Lights Out: Sacramento’s Lost Movie Houses

Posted on January 8, 2012 – 9:25 PM | by Admin
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Del Paso

Two lost theatres of the same name, same place, 2120 Del Paso Blvd.  In this January 1935 photo, we see the first Del Paso Theatre, where legendary Sacramento showman Charlie Holtz managed his first theatre.  It opened June 29, 1928 and burned to the ground on January 15, 1942.  No theatres were constructed during WWII but on January 25, 1947, the new Del Paso Theatre rose like the phoenix from the ashes in a streamline modern style; closing eventually in 1972.  Lightning struck twice when a 1990 fire gutted the auditorium.  The theatre building was demolished in 1998, but the terrazzo sidewalk proclaims “Del Paso” to this very day.


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  1. 7 Responses to “Lights Out: Sacramento’s Lost Movie Houses”

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    By John on Feb 7, 2012 | Reply

    The Rio actually lasted longer than 1955. When I came to Sacramento in 1962 it was still open and showing Spanish language films. It closed sometime later afterwards but then re-opened under a new operator for a while showing “pin up” (nude model) adult films. Live burlesque was later added to the film programs. I believe that lasted to about 1965 when it was closed for good. On the Cinema Treasures website in the comments section for the Rio there is a link to a picture of the theatre in the early 1960’s (obvious from the cars on the street) with mexican film titles on the marquee.

    Nice pictures and commentary Matias! Why don’t you do a book on the Theatres of our great city! I can’t think of anyone more qualified! Cheers!

  3. avatar

    By Theatre Historical Society of America on Mar 1, 2012 | Reply

    Thanks, Matias, great info and photos. THS will be in your city June 26-30 touring about 28 theatres throughout the Central Valley during our annual Conclave / Theatre Tour. Perhaps we will get a chance to meet then !

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    By Gary Parks on Mar 1, 2012 | Reply

    Wonderful collection of images, Matias. You solved the mystery of the names and dates of the theatre that I knew once occupied the space where Alejandro’s Taqueria is today.
    A portion of the Alhambra’s auditorium wall decoration is in the Oakland Museum of California, and I have seen other portions of its plaster ornament for sale over the years at antique shows.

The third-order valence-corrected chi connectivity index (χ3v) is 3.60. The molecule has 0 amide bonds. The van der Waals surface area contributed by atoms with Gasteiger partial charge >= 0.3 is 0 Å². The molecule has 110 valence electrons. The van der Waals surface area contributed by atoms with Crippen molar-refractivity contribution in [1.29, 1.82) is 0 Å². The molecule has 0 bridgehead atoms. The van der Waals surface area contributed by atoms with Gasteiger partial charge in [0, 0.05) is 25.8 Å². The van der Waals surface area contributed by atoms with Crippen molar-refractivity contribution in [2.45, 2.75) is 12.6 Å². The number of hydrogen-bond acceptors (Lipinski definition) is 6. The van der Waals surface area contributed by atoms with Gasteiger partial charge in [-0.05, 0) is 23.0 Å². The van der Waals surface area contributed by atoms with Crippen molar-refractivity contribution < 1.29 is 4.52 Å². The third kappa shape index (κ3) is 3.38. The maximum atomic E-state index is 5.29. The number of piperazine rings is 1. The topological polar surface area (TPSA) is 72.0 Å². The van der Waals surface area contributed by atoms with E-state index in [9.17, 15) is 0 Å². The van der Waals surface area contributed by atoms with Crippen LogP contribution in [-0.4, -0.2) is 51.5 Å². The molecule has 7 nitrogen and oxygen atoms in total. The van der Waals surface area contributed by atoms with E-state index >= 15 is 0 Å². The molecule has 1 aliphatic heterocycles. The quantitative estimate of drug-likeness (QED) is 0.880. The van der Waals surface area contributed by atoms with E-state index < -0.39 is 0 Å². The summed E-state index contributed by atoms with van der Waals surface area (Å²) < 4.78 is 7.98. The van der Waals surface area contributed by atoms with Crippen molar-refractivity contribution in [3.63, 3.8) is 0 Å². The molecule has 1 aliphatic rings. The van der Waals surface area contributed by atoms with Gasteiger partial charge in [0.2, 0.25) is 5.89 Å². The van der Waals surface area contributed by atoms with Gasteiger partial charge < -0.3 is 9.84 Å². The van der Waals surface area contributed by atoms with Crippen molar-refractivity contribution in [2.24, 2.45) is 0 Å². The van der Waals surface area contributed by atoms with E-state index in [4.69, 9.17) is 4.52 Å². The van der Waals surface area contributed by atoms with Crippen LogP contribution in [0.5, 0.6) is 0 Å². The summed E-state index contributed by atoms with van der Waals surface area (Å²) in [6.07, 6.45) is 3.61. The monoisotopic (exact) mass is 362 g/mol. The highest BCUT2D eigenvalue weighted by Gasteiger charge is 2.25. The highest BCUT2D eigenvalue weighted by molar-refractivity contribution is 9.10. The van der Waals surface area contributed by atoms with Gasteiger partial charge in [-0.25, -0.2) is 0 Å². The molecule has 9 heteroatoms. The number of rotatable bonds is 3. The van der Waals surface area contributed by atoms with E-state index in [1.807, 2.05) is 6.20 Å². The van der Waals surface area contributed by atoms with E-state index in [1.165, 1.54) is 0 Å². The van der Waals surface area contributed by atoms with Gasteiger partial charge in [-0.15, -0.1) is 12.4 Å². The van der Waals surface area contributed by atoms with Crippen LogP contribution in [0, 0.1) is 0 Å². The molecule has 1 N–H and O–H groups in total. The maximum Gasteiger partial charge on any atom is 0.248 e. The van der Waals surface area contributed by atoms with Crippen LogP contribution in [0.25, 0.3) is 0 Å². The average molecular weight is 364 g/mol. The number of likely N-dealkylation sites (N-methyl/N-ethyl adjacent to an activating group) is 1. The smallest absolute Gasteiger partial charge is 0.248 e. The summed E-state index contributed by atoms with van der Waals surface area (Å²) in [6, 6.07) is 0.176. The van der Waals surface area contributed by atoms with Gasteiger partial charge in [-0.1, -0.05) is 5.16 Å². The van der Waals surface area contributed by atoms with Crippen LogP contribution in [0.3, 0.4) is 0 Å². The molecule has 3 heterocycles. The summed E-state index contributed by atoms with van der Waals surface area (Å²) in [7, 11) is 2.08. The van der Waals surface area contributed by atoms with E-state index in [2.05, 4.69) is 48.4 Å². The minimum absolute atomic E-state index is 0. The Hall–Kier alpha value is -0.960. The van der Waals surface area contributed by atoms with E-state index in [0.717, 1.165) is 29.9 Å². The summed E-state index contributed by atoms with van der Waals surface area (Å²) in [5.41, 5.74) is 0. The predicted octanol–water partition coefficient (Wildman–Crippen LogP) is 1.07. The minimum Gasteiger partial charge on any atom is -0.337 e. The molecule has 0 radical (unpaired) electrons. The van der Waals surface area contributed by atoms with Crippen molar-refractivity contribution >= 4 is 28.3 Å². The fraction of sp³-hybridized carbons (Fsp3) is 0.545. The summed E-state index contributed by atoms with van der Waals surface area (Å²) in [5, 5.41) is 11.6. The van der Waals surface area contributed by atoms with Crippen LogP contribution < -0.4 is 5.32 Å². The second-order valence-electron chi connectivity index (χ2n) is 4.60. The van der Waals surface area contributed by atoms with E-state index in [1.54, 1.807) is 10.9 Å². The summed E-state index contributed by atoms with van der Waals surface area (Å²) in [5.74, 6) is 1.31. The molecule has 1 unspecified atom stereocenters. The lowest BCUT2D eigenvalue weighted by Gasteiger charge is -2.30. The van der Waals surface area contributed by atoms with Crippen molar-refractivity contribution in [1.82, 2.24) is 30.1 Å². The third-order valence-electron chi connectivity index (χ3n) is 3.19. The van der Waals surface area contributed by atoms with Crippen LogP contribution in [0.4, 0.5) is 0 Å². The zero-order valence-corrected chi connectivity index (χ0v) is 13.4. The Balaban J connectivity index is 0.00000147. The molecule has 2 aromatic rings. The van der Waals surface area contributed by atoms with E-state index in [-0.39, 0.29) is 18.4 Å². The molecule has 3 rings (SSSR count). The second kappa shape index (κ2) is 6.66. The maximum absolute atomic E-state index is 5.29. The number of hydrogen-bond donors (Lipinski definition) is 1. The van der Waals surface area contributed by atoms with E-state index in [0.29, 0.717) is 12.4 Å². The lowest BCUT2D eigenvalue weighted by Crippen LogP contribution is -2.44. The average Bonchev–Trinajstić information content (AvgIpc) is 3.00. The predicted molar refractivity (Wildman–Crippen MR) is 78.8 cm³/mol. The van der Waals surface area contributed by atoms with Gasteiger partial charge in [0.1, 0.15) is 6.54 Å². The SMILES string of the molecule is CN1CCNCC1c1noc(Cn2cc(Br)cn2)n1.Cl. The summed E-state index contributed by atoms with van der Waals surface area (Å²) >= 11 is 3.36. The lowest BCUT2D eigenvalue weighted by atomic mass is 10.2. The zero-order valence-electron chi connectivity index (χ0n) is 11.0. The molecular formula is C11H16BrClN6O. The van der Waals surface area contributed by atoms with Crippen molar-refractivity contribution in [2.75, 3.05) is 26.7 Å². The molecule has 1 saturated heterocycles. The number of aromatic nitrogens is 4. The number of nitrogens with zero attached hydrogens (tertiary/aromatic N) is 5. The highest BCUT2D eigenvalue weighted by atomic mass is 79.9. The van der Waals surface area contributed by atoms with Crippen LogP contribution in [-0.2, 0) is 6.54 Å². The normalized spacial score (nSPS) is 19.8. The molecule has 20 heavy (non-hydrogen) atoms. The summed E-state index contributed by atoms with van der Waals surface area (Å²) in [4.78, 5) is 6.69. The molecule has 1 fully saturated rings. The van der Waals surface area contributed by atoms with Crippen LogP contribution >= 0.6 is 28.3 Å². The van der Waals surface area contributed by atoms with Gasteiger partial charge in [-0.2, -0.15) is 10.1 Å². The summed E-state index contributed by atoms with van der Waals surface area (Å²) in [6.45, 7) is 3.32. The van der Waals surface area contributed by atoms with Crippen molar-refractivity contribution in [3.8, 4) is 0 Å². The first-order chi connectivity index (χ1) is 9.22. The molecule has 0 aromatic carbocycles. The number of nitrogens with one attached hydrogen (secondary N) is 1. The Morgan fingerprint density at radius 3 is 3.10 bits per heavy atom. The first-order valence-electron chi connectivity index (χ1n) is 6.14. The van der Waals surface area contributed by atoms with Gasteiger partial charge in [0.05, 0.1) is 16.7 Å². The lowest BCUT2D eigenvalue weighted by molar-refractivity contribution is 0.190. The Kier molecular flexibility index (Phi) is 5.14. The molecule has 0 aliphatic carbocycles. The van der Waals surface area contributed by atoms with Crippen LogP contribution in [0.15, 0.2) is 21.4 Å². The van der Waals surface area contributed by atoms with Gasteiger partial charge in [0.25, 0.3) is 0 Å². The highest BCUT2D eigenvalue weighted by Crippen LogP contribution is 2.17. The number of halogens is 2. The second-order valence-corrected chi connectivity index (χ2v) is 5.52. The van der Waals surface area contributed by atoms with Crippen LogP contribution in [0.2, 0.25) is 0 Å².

The neon marquee of the Capitol is identical to one still on the former Varsity Theatre in Palo Alto–Borders Books from 1996-2011. The Capitol’s pipe organ is still in use in a Winery in the Healdsburg area.
    The Theatre Historical Society is looking forward very much to visiting Sacramento’s remaining vintage theatres this June, as well as other theatre treasures throughout the Central Valley on our Conclave tour.

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    By Wayne Zimmerman on Mar 2, 2012 | Reply

    Many Thanks Matias!!!!!

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    By Mike Munson, DSP on Jan 11, 2014 | Reply

    Matias… Read the Bee article and am thoroughly enjoying your input on “Lost Movie Houses”. As I am my 70th year, I recall many of the old venues. Remember taking the no.5 bus downtown and going to the Senator, Crest or Esquire, if finances permitted.. the California in Oak Park, Capitol or Roxie (World) if they didn’t. Entering in the bright late morning light and exiting in the evening darkness.. an adventure nary equalled in today’s movie-going! But I am fascinated by your recounting of seeing “Jaws” first-run at the Esquire. Wouldn’t you have been around 6 or 7? Envy your powers of recall!! ….. All the best, Mike

  7. avatar

    By Scott on Apr 28, 2016 | Reply

    Wasn’t there a “Star Theater” on K Street not far away from Esquire Theater?

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